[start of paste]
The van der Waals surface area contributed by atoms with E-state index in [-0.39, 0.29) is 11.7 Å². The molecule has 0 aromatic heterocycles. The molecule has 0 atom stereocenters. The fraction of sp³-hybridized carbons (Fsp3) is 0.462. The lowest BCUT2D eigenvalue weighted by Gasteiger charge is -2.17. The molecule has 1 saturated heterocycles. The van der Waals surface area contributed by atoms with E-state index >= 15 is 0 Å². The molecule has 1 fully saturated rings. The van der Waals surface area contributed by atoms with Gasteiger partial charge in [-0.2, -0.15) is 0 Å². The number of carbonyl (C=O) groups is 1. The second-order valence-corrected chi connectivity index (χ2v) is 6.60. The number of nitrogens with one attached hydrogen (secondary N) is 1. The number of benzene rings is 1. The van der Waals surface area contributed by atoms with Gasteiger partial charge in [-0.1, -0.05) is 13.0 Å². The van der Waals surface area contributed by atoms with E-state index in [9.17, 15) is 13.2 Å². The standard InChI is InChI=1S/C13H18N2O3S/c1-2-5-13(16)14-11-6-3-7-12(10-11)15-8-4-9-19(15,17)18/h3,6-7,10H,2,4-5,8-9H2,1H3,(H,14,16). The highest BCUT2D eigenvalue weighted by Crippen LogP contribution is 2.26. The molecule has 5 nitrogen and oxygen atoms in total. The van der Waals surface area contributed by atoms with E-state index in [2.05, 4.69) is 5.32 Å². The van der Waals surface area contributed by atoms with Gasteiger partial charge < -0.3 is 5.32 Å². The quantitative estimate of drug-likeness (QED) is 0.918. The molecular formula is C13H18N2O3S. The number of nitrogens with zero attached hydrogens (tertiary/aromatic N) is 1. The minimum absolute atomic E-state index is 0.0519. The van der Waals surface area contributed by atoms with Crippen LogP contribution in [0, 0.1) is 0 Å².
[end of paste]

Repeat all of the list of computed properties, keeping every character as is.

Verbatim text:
The van der Waals surface area contributed by atoms with E-state index in [-0.39, 0.29) is 11.7 Å². The molecule has 0 aromatic heterocycles. The molecule has 0 atom stereocenters. The fraction of sp³-hybridized carbons (Fsp3) is 0.462. The lowest BCUT2D eigenvalue weighted by Gasteiger charge is -2.17. The molecule has 1 saturated heterocycles. The van der Waals surface area contributed by atoms with E-state index >= 15 is 0 Å². The molecule has 1 fully saturated rings. The van der Waals surface area contributed by atoms with Gasteiger partial charge in [-0.2, -0.15) is 0 Å². The number of carbonyl (C=O) groups is 1. The second-order valence-corrected chi connectivity index (χ2v) is 6.60. The number of nitrogens with one attached hydrogen (secondary N) is 1. The number of benzene rings is 1. The van der Waals surface area contributed by atoms with Gasteiger partial charge in [-0.1, -0.05) is 13.0 Å². The van der Waals surface area contributed by atoms with E-state index in [9.17, 15) is 13.2 Å². The standard InChI is InChI=1S/C13H18N2O3S/c1-2-5-13(16)14-11-6-3-7-12(10-11)15-8-4-9-19(15,17)18/h3,6-7,10H,2,4-5,8-9H2,1H3,(H,14,16). The highest BCUT2D eigenvalue weighted by Crippen LogP contribution is 2.26. The molecule has 5 nitrogen and oxygen atoms in total. The van der Waals surface area contributed by atoms with E-state index in [2.05, 4.69) is 5.32 Å². The van der Waals surface area contributed by atoms with Gasteiger partial charge < -0.3 is 5.32 Å². The quantitative estimate of drug-likeness (QED) is 0.918. The molecular formula is C13H18N2O3S. The number of nitrogens with zero attached hydrogens (tertiary/aromatic N) is 1. The minimum absolute atomic E-state index is 0.0519. The van der Waals surface area contributed by atoms with Crippen LogP contribution in [0, 0.1) is 0 Å².